It began with the Hilltribe Organic eggs, but has since gone on to include chia seeds, rice bran supplement, pasta, and even coconut water, their latest product. “We do retail, but we also sell to hotels, and restaurants,” he adds. “Robuchon, Nahm, Bo.Lan, Rocket, Bad Motel — they all use our eggs.” And indeed it’s these humble eggs that really underscore what a difference Arvind’s conscientious CSR has made to these poor farmers. Hilltribe Organics gives each family that signs up a total of 600 hens — all free of charge — as well as everything needed to set up a full-running business, including organic feed (also supplied at no extra charge). The company then buys back all the eggs from the farmers, thus guaranteeing their income. For the farmers it sounded too good to be true at first, but one family tried it and within a few months there were 200 more families signing up for the program. The average income per family has tripled, but more importantly lives have been changed for the better. In a touching show of gratitude one of the farmers came up to Arvind, held his hand, and said, “I really want to thank you. Because of all you’ve done, my daughter doesn’t have to work at night anymore.” These same business models that Arvind pioneered are now being exported to other countries. Laos is the latest recipient, but similar large-scale organic farming projects have been undertaken worldwide. The project in Argentina has been a resounding success, but the African venture has encountered some grave setbacks.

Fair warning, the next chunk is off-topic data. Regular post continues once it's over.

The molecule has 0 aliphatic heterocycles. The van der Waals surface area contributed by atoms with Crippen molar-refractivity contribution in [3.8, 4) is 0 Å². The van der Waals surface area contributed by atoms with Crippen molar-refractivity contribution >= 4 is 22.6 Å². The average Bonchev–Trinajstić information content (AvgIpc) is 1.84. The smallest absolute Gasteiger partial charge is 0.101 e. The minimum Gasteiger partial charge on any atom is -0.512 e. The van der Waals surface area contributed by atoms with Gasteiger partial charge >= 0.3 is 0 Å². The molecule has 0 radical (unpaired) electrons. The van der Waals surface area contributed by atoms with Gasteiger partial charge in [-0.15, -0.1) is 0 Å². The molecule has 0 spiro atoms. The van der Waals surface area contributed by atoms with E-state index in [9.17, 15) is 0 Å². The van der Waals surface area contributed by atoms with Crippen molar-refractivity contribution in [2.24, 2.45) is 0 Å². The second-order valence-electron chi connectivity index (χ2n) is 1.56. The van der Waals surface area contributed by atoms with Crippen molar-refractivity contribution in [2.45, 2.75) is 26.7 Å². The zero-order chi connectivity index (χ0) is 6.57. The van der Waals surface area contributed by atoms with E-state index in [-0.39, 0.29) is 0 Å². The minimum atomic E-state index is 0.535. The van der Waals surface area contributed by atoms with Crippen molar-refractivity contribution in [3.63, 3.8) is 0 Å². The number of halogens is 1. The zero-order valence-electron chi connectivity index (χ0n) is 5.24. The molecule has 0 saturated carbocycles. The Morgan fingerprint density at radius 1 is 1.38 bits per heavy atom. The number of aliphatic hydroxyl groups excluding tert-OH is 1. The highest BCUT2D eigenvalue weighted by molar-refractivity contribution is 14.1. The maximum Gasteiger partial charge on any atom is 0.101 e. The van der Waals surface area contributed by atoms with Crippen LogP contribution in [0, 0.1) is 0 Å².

“We have a project in Sierra Leone, the poorest of the 179 poorest countries,” he says. “They eat rice three times a day, but they need help to be able to achieve higher yields. We got a good start there, but then Ebola hit. The entire thing collapsed, but we are restarting again. It’s a huge challenge but that’s precisely why we want to do it.” So, having reached 65 years of age, does this enterprising maverick have any plans to put his feet up and retire anytime soon? “No,” he says with a grin. “I enjoy this too much.”
Product ParadeAll Urmatt products are certified organic. Products include: Dragonfly organic rice; Life Brand organic soluble rice bran; Perfect Earth organic chia seeds; Perfect Earth organic chia pasta; Maprao organic coconut water; and Hilltribe Organics free range organic eggs.